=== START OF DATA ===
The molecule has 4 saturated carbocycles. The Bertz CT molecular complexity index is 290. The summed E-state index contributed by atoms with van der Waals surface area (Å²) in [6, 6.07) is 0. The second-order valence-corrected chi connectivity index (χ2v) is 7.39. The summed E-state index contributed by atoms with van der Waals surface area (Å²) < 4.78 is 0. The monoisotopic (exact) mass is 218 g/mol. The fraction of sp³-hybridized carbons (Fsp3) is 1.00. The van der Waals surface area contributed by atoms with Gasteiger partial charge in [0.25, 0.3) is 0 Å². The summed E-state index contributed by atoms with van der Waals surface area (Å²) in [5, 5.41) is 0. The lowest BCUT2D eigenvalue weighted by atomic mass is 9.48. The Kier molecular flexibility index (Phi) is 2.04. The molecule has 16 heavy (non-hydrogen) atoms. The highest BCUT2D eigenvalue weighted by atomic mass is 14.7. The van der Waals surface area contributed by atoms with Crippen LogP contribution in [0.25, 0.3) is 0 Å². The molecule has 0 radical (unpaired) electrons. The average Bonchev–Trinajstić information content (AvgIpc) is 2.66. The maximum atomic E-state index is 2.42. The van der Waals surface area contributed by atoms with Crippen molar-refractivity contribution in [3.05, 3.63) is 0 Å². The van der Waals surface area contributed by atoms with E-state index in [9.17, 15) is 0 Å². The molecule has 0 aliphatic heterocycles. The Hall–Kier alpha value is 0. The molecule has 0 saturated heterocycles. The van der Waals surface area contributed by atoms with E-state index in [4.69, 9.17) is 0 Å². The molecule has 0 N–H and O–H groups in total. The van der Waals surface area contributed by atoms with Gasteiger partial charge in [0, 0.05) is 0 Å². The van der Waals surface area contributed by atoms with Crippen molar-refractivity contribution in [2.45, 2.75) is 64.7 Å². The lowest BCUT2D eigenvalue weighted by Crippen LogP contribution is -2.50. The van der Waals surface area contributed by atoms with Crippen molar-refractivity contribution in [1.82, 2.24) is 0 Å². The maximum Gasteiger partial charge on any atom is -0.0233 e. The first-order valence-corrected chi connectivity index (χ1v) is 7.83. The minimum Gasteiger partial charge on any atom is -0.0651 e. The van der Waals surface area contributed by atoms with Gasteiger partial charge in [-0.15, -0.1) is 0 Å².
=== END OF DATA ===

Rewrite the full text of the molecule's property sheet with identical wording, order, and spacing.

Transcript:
The molecule has 4 saturated carbocycles. The Bertz CT molecular complexity index is 290. The summed E-state index contributed by atoms with van der Waals surface area (Å²) in [6, 6.07) is 0. The second-order valence-corrected chi connectivity index (χ2v) is 7.39. The summed E-state index contributed by atoms with van der Waals surface area (Å²) < 4.78 is 0. The monoisotopic (exact) mass is 218 g/mol. The fraction of sp³-hybridized carbons (Fsp3) is 1.00. The van der Waals surface area contributed by atoms with Gasteiger partial charge in [0.25, 0.3) is 0 Å². The summed E-state index contributed by atoms with van der Waals surface area (Å²) in [5, 5.41) is 0. The lowest BCUT2D eigenvalue weighted by atomic mass is 9.48. The Kier molecular flexibility index (Phi) is 2.04. The molecule has 16 heavy (non-hydrogen) atoms. The highest BCUT2D eigenvalue weighted by atomic mass is 14.7. The van der Waals surface area contributed by atoms with Crippen LogP contribution in [0.25, 0.3) is 0 Å². The molecule has 0 radical (unpaired) electrons. The average Bonchev–Trinajstić information content (AvgIpc) is 2.66. The maximum atomic E-state index is 2.42. The van der Waals surface area contributed by atoms with Crippen molar-refractivity contribution in [3.05, 3.63) is 0 Å². The van der Waals surface area contributed by atoms with E-state index in [9.17, 15) is 0 Å². The molecule has 0 aliphatic heterocycles. The Hall–Kier alpha value is 0. The molecule has 0 saturated heterocycles. The van der Waals surface area contributed by atoms with E-state index in [4.69, 9.17) is 0 Å². The molecule has 0 N–H and O–H groups in total. The van der Waals surface area contributed by atoms with Gasteiger partial charge in [0, 0.05) is 0 Å². The van der Waals surface area contributed by atoms with Crippen molar-refractivity contribution in [2.45, 2.75) is 64.7 Å². The lowest BCUT2D eigenvalue weighted by Crippen LogP contribution is -2.50. The van der Waals surface area contributed by atoms with Crippen molar-refractivity contribution in [1.82, 2.24) is 0 Å². The maximum Gasteiger partial charge on any atom is -0.0233 e. The first-order valence-corrected chi connectivity index (χ1v) is 7.83. The minimum Gasteiger partial charge on any atom is -0.0651 e. The van der Waals surface area contributed by atoms with Gasteiger partial charge in [-0.15, -0.1) is 0 Å².